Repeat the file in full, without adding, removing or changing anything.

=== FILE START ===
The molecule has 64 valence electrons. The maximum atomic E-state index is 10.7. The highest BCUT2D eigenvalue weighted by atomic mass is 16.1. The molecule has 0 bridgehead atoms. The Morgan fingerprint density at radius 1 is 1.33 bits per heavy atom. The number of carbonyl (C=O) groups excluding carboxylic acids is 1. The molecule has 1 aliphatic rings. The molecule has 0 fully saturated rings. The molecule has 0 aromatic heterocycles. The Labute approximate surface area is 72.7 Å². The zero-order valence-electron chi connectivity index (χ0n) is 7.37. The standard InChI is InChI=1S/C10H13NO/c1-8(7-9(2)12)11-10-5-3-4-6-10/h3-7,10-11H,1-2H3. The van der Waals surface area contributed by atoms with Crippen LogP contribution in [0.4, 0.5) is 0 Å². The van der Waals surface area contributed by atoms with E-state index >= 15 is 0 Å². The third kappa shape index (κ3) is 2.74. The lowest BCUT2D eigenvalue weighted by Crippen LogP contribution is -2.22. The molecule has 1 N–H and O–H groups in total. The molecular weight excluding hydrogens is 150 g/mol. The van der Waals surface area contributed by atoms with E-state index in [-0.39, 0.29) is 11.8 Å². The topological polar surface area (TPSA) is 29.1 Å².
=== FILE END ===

The molecule has 64 valence electrons. The maximum atomic E-state index is 10.7. The highest BCUT2D eigenvalue weighted by atomic mass is 16.1. The molecule has 0 bridgehead atoms. The Morgan fingerprint density at radius 1 is 1.33 bits per heavy atom. The number of carbonyl (C=O) groups excluding carboxylic acids is 1. The molecule has 1 aliphatic rings. The molecule has 0 fully saturated rings. The molecule has 0 aromatic heterocycles. The Labute approximate surface area is 72.7 Å². The zero-order valence-electron chi connectivity index (χ0n) is 7.37. The standard InChI is InChI=1S/C10H13NO/c1-8(7-9(2)12)11-10-5-3-4-6-10/h3-7,10-11H,1-2H3. The van der Waals surface area contributed by atoms with Crippen LogP contribution in [0.4, 0.5) is 0 Å². The van der Waals surface area contributed by atoms with E-state index >= 15 is 0 Å². The third kappa shape index (κ3) is 2.74. The lowest BCUT2D eigenvalue weighted by Crippen LogP contribution is -2.22. The molecule has 1 N–H and O–H groups in total. The molecular weight excluding hydrogens is 150 g/mol. The van der Waals surface area contributed by atoms with E-state index in [-0.39, 0.29) is 11.8 Å². The topological polar surface area (TPSA) is 29.1 Å².